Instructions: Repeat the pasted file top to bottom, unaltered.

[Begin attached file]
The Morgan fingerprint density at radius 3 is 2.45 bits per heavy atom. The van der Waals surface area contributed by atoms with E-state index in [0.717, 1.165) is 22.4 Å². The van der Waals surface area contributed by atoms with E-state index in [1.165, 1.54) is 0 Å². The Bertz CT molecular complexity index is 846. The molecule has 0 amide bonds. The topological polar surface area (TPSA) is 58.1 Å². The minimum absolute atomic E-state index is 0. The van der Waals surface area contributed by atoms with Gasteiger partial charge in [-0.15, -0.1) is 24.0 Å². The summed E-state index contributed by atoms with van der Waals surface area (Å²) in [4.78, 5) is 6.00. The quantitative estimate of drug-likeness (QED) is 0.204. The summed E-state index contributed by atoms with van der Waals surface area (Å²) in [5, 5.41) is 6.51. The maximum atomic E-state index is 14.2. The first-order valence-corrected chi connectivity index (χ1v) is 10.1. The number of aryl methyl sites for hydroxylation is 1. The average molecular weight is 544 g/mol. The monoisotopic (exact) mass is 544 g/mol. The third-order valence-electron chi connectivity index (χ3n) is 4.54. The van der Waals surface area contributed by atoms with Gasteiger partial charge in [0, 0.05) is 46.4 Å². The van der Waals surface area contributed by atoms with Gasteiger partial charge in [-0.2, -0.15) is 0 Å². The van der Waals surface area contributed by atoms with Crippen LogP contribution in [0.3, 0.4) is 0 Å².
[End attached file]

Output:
The Morgan fingerprint density at radius 3 is 2.45 bits per heavy atom. The van der Waals surface area contributed by atoms with E-state index in [0.717, 1.165) is 22.4 Å². The van der Waals surface area contributed by atoms with E-state index in [1.165, 1.54) is 0 Å². The Bertz CT molecular complexity index is 846. The molecule has 0 amide bonds. The topological polar surface area (TPSA) is 58.1 Å². The minimum absolute atomic E-state index is 0. The van der Waals surface area contributed by atoms with Gasteiger partial charge in [-0.15, -0.1) is 24.0 Å². The summed E-state index contributed by atoms with van der Waals surface area (Å²) in [4.78, 5) is 6.00. The quantitative estimate of drug-likeness (QED) is 0.204. The summed E-state index contributed by atoms with van der Waals surface area (Å²) in [5, 5.41) is 6.51. The maximum atomic E-state index is 14.2. The first-order valence-corrected chi connectivity index (χ1v) is 10.1. The number of aryl methyl sites for hydroxylation is 1. The average molecular weight is 544 g/mol. The monoisotopic (exact) mass is 544 g/mol. The third-order valence-electron chi connectivity index (χ3n) is 4.54. The van der Waals surface area contributed by atoms with Gasteiger partial charge in [0, 0.05) is 46.4 Å². The van der Waals surface area contributed by atoms with Gasteiger partial charge in [-0.2, -0.15) is 0 Å². The van der Waals surface area contributed by atoms with Crippen LogP contribution in [0.3, 0.4) is 0 Å².